Open Space: The Finite Frontier – Curtis Center for the Arts
As our world and immediate communities continue to grow and change exponentially, the exhibition at the Curtis Center for the Arts, curated by Robin Whatley, Program Coordinator at the Arts Student League of Denver, allows the audience to pause, take notice and react as they see fit.
Whatley was invited and given the freedom to come up with a theme by the Curtis Center’s Director, Chris Stevens nearly two years ago. “When Chris and I met, he wanted to be sure that the exhibition would be inclusive and also approachable for a wide range of artists. I pitched him a couple of ideas and this was the idea that landed for both of us,” states Whatley.
The theme of this exhibition, Open Space: The Finite Frontier, is something that rings true within any town, city or neighborhood that has experienced the growth at unfathomable rates, as has the Denver/Boulder Metro areas or Colorado as a whole. And, if you are a native or have lived here for more than ten or fifteen years, it is that much more obvious.
The theme came to Whatley while she was driving to work. “All these cars were pushed up against each other, then all these construction cranes were everywhere and I just thought “Why did I move to Denver to begin with?” I wanted that anthropological urban experience, I wanted to be able to explore and work in the arts,” states Whatley with an encouraging tone. “My heart was feeling, (asking), if I could live and work in the great, untouched, open, wild landscapes, it touches you… what kind of life is that?” Whatley declared that she has friends that live off the grid like this, the pros and cons and the challenges of a lifestyle such as that. “I recognize how hard it is to connect to other people or to community (in a lifestyle like this). Community is part of the whole human experience.”
Whatley is a native and grew up in Northern Colorado and has lived in the Denver Metro area since 2004. “Just in the last fourteen years, but mostly the last five years I have witnessed the vast change and developments, over-developments, density levels grow. As a kid I was told there wouldn’t be a front range any longer that everything would be connected from Fort Collins to Colorado Springs and that is pretty much the case now. Of course, as you drive a little bit more South (past Colorado Springs) you do run into the the rolling hills and open space,” shares Whatley and continues “So I see these two environments that exist in our lives, that we are always yearning for what is not in front of you and that which you are having to work on.”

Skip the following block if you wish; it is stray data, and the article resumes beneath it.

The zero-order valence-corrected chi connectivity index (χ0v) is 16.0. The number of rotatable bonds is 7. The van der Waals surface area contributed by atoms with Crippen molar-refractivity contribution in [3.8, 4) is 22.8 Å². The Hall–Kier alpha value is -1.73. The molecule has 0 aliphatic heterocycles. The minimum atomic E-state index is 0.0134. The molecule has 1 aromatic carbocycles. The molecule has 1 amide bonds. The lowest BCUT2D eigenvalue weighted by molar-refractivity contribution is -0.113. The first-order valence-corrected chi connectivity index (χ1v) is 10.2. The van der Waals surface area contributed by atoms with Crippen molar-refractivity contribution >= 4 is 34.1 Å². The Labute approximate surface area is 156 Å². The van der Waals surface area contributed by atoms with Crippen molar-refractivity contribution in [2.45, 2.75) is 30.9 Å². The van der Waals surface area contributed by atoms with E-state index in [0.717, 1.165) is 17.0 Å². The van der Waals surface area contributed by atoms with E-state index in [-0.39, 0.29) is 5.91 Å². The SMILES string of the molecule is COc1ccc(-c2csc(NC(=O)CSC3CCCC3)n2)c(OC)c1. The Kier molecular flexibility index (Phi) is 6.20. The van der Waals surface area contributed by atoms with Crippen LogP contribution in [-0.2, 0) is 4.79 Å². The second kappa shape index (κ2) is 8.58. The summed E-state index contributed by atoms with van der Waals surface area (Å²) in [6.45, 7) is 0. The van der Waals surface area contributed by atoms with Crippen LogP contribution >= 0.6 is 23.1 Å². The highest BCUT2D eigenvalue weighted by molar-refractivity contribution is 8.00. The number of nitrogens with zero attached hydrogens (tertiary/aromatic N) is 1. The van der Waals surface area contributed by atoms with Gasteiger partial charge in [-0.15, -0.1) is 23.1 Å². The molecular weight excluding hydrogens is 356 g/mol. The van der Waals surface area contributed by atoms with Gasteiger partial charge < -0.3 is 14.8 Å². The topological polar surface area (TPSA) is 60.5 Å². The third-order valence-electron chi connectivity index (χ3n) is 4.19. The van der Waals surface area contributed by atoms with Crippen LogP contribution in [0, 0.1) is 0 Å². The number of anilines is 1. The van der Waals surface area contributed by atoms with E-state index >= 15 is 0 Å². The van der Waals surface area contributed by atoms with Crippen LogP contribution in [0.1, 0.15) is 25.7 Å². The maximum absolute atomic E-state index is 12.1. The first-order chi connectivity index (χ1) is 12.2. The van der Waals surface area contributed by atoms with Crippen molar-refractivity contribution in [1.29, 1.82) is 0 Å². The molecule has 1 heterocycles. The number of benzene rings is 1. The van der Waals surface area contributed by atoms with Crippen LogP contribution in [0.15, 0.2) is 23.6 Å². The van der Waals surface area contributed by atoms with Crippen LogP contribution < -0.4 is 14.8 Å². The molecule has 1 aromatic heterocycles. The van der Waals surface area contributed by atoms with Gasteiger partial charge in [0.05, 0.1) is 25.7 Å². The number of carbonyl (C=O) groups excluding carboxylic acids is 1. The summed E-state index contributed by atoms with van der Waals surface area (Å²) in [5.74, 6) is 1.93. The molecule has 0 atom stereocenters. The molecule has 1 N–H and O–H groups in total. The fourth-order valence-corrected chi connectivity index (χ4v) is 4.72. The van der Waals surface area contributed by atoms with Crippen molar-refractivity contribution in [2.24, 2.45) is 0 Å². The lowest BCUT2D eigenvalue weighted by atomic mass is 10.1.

“The American West, once the uncharted territory is not without its limitations. This picturesque open landscape is now shared with man’s footprint of overdevelopment, industrial pollution and destructive mining practices. Yet the ever-growing city brings us modern day conveniences, cutting-edge technology, infrastructure and anthropological opportunities. This exhibition explores the wild frontier juxtaposed with the urban habitat and how we both resist and reply on these finite environments.” *
The list of Artists for this exhibition is impressive and the representation of artwork, just as impressive. Whether you find the growth of man into open space uncomfortable or just part of the evolution of man and life, this is truly an exhibition not to be missed.
Open Space: Finite Frontier runs through February 24, 2017, with Opening Reception Saturday, January 13, 6pm – 8pm, Curtis Center for the Arts, 2349 East Orchard Road, Greenwood Village, CO 80121. Mark your calendar as there will also be a Curator’s Talk, Saturday, January 27, 1pm-3pm.
Congratulations to Robin Whatley for her first of what is sure to be many guest curator exhibitions to come.
List of Artisans: Jeff Aeling, Evan Anderman, Beau Carey, Paul Ching-Bor, Rick Dula, Sharon Feder, Elizabeth Ferrill, Patti Hallock, Kevin O’Connell, Mariah Raymond, Chandler Romeo, Don Stinson, Sarah Winkler, Aaron Wuerker, Ron Zito
*Quote directly from exhibition press release
Feature Image: Don Stinson, EAT, Eat/Taxes Highway 395 (Courtesy of David B. Smith)